End With The Beginning In Mind in Personal and Business Relationships

I don’t know why people seldom end relationships well.

Maybe it’s because we all want so much to win — and endings threaten us with losing.

Maybe we’re annoyed that we don’t know how to derive any more mutual benefit from a partnership.

Maybe we’re embarrassed about promises we implied and haven’t kept.

Maybe we’re upset that another didn’t live up to our expectations.

For whatever reasons, when collaborations or partnerships cease to serve us, most of us start jockeying for position, politicking, and blaming our circumstances on our partners.

Sometimes endings even explode into battles. To describe it analytically, we might say that collaborative behavior diminishes — and positioning behavior accelerates — as the outer edge of a contract’s time horizon comes into focus.

No matter how lucrative the venture may have been for both parties, by the time the end actually comes, it’s common for one or both parties to want to get far away from the other. Counselors sometimes describe bad endings this way: We don’t break up because we’re fighting; we fight because we’re breaking up.

I won’t pretend we can do much to avoid endings. They’re as inevitable as beginnings.

But I have observed that we can improve the quality of endings by resisting three emotional traps:

  1. Unnecessarily burning bridges
  2. Harming one’s own reputation
  3. Bringing inhumanity to oneself and others

In my experience, we can expand our responsibility around ending relationships by taking the following actions during endings:

  • Approach the end of a collaboration with the beginning in mind — recall the most vivid memory possible of the positive intentions and positive results the partnership produced.
  • Thank your partner(s) for the opportunity, results, and trust they provided you.
  • Acknowledge BOTH that you don’t see an immediate future that motivates you to continue investing in the relationship AND, that this is NOT a reason for either party to stoop to irresponsible behavior.
  • Negotiate fairly and compassionately during the dismantling of infrastructure and the redistribution of responsibilities. Pay your fair share or more of these expenses. If you believe that either party may feel threatened, engage a facilitator to keep you responsible.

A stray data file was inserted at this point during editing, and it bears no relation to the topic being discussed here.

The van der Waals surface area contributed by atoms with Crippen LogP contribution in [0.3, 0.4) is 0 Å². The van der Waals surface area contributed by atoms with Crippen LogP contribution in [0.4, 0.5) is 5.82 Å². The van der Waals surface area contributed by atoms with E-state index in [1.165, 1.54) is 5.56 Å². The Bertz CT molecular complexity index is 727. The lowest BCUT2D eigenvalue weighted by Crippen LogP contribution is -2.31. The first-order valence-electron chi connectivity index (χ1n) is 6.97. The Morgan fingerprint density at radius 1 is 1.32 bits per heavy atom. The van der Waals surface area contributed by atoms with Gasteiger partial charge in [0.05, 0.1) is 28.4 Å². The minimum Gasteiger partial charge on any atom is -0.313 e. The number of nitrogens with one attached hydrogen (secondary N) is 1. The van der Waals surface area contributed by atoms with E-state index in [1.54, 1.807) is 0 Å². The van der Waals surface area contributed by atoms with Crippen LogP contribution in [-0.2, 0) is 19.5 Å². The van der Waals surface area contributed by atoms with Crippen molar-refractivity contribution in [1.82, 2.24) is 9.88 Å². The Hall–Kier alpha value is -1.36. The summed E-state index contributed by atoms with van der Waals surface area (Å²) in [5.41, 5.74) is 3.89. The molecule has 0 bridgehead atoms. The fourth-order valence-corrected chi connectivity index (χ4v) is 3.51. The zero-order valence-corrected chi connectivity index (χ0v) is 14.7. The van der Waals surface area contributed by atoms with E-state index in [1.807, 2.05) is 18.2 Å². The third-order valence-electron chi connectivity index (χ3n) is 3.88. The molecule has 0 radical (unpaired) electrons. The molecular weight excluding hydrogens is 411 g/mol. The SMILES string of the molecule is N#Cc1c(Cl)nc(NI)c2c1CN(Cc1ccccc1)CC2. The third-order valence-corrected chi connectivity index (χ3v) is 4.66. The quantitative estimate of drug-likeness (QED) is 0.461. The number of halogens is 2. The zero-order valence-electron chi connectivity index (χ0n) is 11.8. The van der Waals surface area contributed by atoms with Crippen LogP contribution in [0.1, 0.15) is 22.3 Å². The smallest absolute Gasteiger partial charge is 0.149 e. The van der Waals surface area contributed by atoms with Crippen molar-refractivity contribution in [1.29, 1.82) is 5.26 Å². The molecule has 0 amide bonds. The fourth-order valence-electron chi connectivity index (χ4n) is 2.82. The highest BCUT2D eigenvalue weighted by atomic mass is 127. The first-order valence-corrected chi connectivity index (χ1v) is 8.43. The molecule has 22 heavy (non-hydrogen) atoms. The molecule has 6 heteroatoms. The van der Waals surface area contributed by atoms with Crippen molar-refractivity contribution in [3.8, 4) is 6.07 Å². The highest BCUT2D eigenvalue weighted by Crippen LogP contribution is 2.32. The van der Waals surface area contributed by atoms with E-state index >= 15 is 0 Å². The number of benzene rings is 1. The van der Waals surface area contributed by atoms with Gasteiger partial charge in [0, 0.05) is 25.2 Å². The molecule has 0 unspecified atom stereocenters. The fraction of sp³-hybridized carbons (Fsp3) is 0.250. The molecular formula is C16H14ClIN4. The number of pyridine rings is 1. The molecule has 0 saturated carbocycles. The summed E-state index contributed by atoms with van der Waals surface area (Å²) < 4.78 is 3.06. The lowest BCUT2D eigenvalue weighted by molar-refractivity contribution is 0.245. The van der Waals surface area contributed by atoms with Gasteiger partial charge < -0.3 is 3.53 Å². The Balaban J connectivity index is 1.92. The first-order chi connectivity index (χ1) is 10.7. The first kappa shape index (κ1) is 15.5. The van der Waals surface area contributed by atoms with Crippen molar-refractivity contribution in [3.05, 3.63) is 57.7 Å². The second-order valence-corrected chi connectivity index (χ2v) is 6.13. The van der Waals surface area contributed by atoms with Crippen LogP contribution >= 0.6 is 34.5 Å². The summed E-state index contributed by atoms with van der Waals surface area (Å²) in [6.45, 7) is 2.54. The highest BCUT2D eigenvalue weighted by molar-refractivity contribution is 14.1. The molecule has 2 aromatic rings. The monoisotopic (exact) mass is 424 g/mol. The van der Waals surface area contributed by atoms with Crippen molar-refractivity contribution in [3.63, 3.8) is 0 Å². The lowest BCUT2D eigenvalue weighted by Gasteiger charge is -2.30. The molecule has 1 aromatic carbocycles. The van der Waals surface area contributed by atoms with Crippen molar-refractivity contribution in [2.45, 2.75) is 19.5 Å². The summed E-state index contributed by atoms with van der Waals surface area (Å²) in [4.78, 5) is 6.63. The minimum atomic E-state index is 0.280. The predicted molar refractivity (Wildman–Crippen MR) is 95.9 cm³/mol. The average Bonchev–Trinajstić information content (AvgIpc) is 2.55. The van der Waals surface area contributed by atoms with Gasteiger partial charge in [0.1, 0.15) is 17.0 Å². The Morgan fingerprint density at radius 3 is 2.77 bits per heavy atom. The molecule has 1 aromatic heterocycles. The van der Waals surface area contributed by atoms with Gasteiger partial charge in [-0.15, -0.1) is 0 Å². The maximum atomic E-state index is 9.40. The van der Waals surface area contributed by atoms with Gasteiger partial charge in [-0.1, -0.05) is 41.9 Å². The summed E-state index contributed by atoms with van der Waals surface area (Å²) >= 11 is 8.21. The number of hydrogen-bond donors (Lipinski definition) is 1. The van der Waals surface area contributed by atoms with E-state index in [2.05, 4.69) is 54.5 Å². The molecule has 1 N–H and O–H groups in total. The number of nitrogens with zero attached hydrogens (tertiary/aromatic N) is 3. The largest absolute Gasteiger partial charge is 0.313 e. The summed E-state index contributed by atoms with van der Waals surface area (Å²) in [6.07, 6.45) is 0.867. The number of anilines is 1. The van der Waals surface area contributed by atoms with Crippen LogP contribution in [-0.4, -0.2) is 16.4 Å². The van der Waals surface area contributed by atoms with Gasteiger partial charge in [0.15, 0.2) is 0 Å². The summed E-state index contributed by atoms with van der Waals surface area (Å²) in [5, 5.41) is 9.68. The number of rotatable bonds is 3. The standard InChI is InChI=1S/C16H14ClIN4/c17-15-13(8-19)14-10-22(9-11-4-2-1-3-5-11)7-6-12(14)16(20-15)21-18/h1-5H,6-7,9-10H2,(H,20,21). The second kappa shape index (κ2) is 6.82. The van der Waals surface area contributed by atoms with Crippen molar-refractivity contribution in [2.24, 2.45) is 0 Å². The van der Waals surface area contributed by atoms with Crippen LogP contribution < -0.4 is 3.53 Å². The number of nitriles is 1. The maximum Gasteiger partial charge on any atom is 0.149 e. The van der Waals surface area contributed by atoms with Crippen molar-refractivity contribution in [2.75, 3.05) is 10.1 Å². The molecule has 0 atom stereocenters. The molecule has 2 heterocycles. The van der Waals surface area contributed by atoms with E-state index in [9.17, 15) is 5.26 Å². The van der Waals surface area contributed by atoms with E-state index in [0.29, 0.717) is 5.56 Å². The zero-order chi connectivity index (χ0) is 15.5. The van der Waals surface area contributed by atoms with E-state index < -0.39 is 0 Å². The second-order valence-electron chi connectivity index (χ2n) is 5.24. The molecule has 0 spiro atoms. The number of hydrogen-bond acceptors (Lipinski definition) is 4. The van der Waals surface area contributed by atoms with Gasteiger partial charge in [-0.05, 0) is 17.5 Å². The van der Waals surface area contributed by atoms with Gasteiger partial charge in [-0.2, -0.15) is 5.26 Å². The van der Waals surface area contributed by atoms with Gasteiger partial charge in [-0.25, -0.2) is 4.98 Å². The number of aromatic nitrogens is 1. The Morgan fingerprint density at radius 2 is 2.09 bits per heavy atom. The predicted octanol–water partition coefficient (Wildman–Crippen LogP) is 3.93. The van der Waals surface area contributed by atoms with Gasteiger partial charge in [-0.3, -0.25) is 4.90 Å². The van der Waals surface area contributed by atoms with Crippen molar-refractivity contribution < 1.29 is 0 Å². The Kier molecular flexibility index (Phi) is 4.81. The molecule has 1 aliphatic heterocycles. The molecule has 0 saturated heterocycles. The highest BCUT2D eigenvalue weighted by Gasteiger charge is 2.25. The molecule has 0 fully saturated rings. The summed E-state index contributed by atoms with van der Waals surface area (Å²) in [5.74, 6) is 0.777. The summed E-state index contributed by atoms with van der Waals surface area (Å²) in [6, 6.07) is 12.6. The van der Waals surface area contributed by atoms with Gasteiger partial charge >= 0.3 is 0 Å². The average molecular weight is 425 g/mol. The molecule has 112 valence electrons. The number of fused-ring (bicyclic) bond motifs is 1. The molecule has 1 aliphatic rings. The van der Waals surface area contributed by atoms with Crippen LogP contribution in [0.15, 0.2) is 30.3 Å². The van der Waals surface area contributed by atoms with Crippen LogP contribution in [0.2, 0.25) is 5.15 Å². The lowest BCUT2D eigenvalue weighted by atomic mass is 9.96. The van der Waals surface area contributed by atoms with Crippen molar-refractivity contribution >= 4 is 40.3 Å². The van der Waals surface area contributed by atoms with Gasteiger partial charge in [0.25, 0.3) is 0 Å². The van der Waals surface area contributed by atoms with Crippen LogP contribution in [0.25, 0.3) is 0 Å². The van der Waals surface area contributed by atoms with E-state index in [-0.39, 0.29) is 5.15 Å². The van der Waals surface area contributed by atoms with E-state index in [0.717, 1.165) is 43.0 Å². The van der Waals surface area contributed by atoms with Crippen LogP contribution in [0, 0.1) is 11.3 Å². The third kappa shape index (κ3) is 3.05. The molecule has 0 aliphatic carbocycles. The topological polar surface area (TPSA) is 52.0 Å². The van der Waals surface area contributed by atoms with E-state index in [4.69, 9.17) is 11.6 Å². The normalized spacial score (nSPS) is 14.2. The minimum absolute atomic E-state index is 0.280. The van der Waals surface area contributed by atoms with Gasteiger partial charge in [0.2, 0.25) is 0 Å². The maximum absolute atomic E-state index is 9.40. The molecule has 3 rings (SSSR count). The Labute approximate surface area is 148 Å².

• If the other party exhibits difficult end-game behavior, show compassion and strive for resolution by de-escalating rather than escalating.

Want an example?

A long-standing joint-venture practice of a large well-known chemical company has been to always take on just a bit more than their share of the risk when dealing with a smaller/weaker partner.

Why? 1) Because they have deeper pockets and can afford it, so it isn’t really more risk to them. 2) It gives them privileged access to innovative ideas in the marketplace of entrepreneurism and invention.

Why? Because they are viewed as a “fair” partner to deal with when you are small, hungry, and a bit inexperienced.

Get started with this 5-minute stretch exercise

Reflect on one or more relationships that were once great collaborations yet ended poorly or in conflict. Use your imagination to revisit the best time of that collaboration. Now, envision a way to use your sense of ownership to craft a more responsible endgame.

Apply this vision the next time you begin a new collaboration — or relationship. I would love you to leave a comment or share your experience with this practice.

Christopher Avery, PhD, is a recognized authority on how individual and shared responsibility works in the mind and an advisor to leaders worldwide. Build a responsible team (or relationship) and master your leadership skills with The Leadership Gift Program for Leaders.




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10 Responses to End With The Beginning In Mind in Personal and Business Relationships

  1. Christopher,